How Do Blind Swimmers Know When To Flip at the Wall? (VIDEO)

McClain Hermes

Paralympian and journalism intern, McClain Hermes, shares exclusively with Swimming World some of her methods of doing a flip turn at the wall. As a blind swimmer, Hermes has found freedom in swimming. She even fulfilled her dreams of competing at the pinnacle of success. At just fifteen years old, she swam at the 2016 Rio Paralympic Games.

Hermes also answers YOUR questions about practicing and competing as a blind athlete. So, first things first, how do blind swimmers know when to flip at the wall?!


Hermes’ coach stands at the end of the lane and uses a “tapper” to signal that she is approaching the wall. She is usually “tapped” on her last stroke.

Over the years, Hermes has used a tennis ball on a broomstick, a PVC pipe, a golf ball retriever and now a window washer. When Hermes feels the tap, she flips immediately so there is no hesitation in the last few strokes. As an S11 swimmer, she wears blacked-out goggles and trails the lane line with her fingers to stay straight.

Sprinkler System

Hermes says of the sprinkler system,

“I love using the sprinkler system in practice! It is very reliable. I can set it up to hit me exactly where I want it to. I set up my sprinkler on the side of the pool where I can feel the water hitting me one stroke away from the wall. But it’s very easy to move around and change it so that [I] feel comfortable with the water pressure and position of the sprinkler.”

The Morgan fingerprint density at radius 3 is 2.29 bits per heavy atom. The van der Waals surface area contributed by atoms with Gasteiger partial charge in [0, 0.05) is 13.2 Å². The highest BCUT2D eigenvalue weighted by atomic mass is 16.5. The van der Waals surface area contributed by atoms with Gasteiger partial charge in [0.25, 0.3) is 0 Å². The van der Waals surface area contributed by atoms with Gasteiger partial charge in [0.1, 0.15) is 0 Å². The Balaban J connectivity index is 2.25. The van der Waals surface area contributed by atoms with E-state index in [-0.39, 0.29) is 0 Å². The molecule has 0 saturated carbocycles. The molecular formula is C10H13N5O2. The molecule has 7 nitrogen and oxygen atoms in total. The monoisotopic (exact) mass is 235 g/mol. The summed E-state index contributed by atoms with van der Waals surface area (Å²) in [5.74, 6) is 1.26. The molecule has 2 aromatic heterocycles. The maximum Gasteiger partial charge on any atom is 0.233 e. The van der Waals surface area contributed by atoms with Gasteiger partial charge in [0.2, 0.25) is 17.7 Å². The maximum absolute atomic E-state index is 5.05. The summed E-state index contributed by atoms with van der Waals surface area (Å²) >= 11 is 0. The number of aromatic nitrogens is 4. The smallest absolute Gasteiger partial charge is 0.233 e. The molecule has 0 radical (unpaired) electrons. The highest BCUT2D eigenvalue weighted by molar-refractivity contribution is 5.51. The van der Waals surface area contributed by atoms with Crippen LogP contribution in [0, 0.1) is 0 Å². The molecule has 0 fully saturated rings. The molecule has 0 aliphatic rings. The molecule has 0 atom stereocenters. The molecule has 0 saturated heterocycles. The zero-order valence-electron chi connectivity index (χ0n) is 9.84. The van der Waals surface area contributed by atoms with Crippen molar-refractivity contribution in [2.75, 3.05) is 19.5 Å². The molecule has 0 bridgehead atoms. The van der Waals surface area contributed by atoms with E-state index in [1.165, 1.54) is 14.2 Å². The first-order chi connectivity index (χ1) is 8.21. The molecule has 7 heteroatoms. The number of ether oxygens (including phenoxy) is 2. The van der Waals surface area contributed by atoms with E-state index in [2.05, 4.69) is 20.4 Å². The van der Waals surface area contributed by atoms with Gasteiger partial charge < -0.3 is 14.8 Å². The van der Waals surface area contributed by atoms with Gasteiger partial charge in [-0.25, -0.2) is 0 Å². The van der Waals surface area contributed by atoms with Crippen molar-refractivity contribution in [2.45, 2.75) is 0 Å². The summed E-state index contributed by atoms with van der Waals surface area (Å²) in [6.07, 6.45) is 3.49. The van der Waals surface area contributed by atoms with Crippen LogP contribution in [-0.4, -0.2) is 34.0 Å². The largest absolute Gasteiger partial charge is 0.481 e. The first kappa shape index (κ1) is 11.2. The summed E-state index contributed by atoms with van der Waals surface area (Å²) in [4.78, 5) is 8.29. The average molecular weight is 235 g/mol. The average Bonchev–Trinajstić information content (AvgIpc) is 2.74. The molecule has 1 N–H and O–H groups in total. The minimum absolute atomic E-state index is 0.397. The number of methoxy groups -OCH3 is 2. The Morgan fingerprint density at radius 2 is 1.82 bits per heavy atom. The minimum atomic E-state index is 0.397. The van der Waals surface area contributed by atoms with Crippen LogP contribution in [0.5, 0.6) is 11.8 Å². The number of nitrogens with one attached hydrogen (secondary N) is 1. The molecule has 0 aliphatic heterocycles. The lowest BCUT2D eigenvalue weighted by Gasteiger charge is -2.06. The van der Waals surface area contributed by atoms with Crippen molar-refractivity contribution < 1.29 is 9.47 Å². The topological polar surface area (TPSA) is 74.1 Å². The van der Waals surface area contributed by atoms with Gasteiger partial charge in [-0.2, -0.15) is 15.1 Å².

Hermes uses both a normal sprinkler and a garden hose on the end of each side of the pool to act as her indication to flip.

“It’s so cold so it feels refreshing during a hard set!”

Hermes Answers Your Questions About Swimming Blind


Photo Courtesy: McClain Hermes

Q: Do you always use the tapper or do you also use stroke count? -Caroline K. 

A: There are a couple of different techniques I use to flip turn. I count my strokes, use a tapper or a sprinkler system! The tapper is my favorite because it is the most reliable way to turn. I always count my strokes just in case.

Q: How do you know if you’re on the left side of the lane or the right when you circle swim? -Sean S.

A: I feel the lane line to know where I am. I try to trail the lane line with my fingertips.

Q: Any push back on using the sprinkler in competition? It’s a great approach, I have never seen this approach before.  -Sarah.

A: We are not allowed to use sprinklers in competition. Blind swimmers use a tapper (a pole with a tennis ball on the end) in competition.

Q: Do your fingers hurt from dragging on the lane line? -Erik M.

A: Yes! I jam my fingers all the time and I usually have bruises/cuts/scrapes on my hands and knuckles. It can get annoying but no pain, no gain!

Q: How do you do starts?  -K.W. 

A: I am really nervous when I start. Imagine the feeling of falling with your eyes closed. I do a regular track start, but I am often shaky on the block.

Q: How do you track your pace and send-offs? Does your coach send you off?  -Anthony P.

A: I use a Tempo Trainer for most of my intervals. We set the Tempo Trainer to the interval and I go on the “beep”. If that doesn’t work for the specific workout, a coach or teammate will tell me when to go.


Read more about how blind athletes adapt, here. What questions do YOU have about practicing or competing as a blind swimmer?!

Notify of

Welcome to our community. We invite you to join our discussion. Our community guidelines are simple: be respectful and constructive, keep on topic, and support your fellow commenters. Commenting signifies that you agree to our Terms of Use

Inline Feedbacks
View all comments
Would love your thoughts, please comment.x